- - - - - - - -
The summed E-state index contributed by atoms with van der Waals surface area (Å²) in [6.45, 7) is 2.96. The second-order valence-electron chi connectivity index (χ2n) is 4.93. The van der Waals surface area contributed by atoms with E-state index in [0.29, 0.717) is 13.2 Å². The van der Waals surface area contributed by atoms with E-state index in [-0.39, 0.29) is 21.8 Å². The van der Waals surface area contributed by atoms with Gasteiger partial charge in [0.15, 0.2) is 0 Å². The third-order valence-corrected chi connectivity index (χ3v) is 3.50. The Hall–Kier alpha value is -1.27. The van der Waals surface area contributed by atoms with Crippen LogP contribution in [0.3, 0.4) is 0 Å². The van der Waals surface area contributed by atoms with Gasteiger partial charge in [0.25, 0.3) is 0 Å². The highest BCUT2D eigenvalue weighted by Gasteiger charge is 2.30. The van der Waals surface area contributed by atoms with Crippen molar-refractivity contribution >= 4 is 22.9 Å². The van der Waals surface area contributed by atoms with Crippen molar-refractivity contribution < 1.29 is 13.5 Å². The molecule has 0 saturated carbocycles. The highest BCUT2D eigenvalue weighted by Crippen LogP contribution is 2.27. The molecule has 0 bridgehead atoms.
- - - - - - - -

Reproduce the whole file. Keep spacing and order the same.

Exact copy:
The summed E-state index contributed by atoms with van der Waals surface area (Å²) in [6.45, 7) is 2.96. The second-order valence-electron chi connectivity index (χ2n) is 4.93. The van der Waals surface area contributed by atoms with E-state index in [0.29, 0.717) is 13.2 Å². The van der Waals surface area contributed by atoms with E-state index in [-0.39, 0.29) is 21.8 Å². The van der Waals surface area contributed by atoms with Gasteiger partial charge in [0.15, 0.2) is 0 Å². The third-order valence-corrected chi connectivity index (χ3v) is 3.50. The Hall–Kier alpha value is -1.27. The van der Waals surface area contributed by atoms with Crippen LogP contribution in [0.3, 0.4) is 0 Å². The van der Waals surface area contributed by atoms with Gasteiger partial charge in [0.25, 0.3) is 0 Å². The highest BCUT2D eigenvalue weighted by Gasteiger charge is 2.30. The van der Waals surface area contributed by atoms with Crippen molar-refractivity contribution >= 4 is 22.9 Å². The van der Waals surface area contributed by atoms with Crippen molar-refractivity contribution < 1.29 is 13.5 Å². The molecule has 0 saturated carbocycles. The highest BCUT2D eigenvalue weighted by Crippen LogP contribution is 2.27. The molecule has 0 bridgehead atoms.